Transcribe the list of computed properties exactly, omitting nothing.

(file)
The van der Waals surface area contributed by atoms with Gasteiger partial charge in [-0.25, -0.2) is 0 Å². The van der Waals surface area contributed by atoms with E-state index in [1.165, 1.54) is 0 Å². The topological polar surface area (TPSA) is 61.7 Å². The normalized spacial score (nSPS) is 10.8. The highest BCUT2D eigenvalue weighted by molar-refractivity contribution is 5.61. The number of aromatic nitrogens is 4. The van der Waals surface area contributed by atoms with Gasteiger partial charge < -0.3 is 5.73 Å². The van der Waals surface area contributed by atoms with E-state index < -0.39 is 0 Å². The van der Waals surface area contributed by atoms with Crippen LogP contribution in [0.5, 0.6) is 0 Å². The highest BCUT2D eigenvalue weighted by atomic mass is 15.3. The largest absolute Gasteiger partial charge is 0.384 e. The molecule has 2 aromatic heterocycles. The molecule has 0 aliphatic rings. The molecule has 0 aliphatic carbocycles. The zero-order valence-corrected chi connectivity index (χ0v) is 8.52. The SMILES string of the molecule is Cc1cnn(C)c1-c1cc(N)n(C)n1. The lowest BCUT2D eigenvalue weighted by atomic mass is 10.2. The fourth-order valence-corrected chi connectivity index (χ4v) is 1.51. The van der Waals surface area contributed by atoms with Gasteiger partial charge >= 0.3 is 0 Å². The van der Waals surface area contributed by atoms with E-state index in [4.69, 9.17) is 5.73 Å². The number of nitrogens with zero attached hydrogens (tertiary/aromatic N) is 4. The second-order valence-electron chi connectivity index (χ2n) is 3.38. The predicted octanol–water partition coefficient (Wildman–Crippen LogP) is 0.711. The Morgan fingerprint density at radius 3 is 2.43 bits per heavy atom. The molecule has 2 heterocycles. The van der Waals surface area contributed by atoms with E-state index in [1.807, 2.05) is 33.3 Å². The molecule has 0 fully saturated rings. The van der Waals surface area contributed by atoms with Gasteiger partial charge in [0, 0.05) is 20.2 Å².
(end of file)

The van der Waals surface area contributed by atoms with Gasteiger partial charge in [-0.25, -0.2) is 0 Å². The van der Waals surface area contributed by atoms with E-state index in [1.165, 1.54) is 0 Å². The topological polar surface area (TPSA) is 61.7 Å². The normalized spacial score (nSPS) is 10.8. The highest BCUT2D eigenvalue weighted by molar-refractivity contribution is 5.61. The number of aromatic nitrogens is 4. The van der Waals surface area contributed by atoms with Gasteiger partial charge < -0.3 is 5.73 Å². The van der Waals surface area contributed by atoms with E-state index < -0.39 is 0 Å². The van der Waals surface area contributed by atoms with Crippen LogP contribution in [0.5, 0.6) is 0 Å². The highest BCUT2D eigenvalue weighted by atomic mass is 15.3. The largest absolute Gasteiger partial charge is 0.384 e. The molecule has 2 aromatic heterocycles. The molecule has 0 aliphatic rings. The molecule has 0 aliphatic carbocycles. The zero-order valence-corrected chi connectivity index (χ0v) is 8.52. The SMILES string of the molecule is Cc1cnn(C)c1-c1cc(N)n(C)n1. The lowest BCUT2D eigenvalue weighted by atomic mass is 10.2. The fourth-order valence-corrected chi connectivity index (χ4v) is 1.51. The van der Waals surface area contributed by atoms with Gasteiger partial charge >= 0.3 is 0 Å². The van der Waals surface area contributed by atoms with E-state index in [4.69, 9.17) is 5.73 Å². The number of nitrogens with zero attached hydrogens (tertiary/aromatic N) is 4. The second-order valence-electron chi connectivity index (χ2n) is 3.38. The predicted octanol–water partition coefficient (Wildman–Crippen LogP) is 0.711. The Morgan fingerprint density at radius 3 is 2.43 bits per heavy atom. The molecule has 2 heterocycles. The van der Waals surface area contributed by atoms with E-state index in [1.807, 2.05) is 33.3 Å². The molecule has 0 fully saturated rings. The van der Waals surface area contributed by atoms with Gasteiger partial charge in [0, 0.05) is 20.2 Å².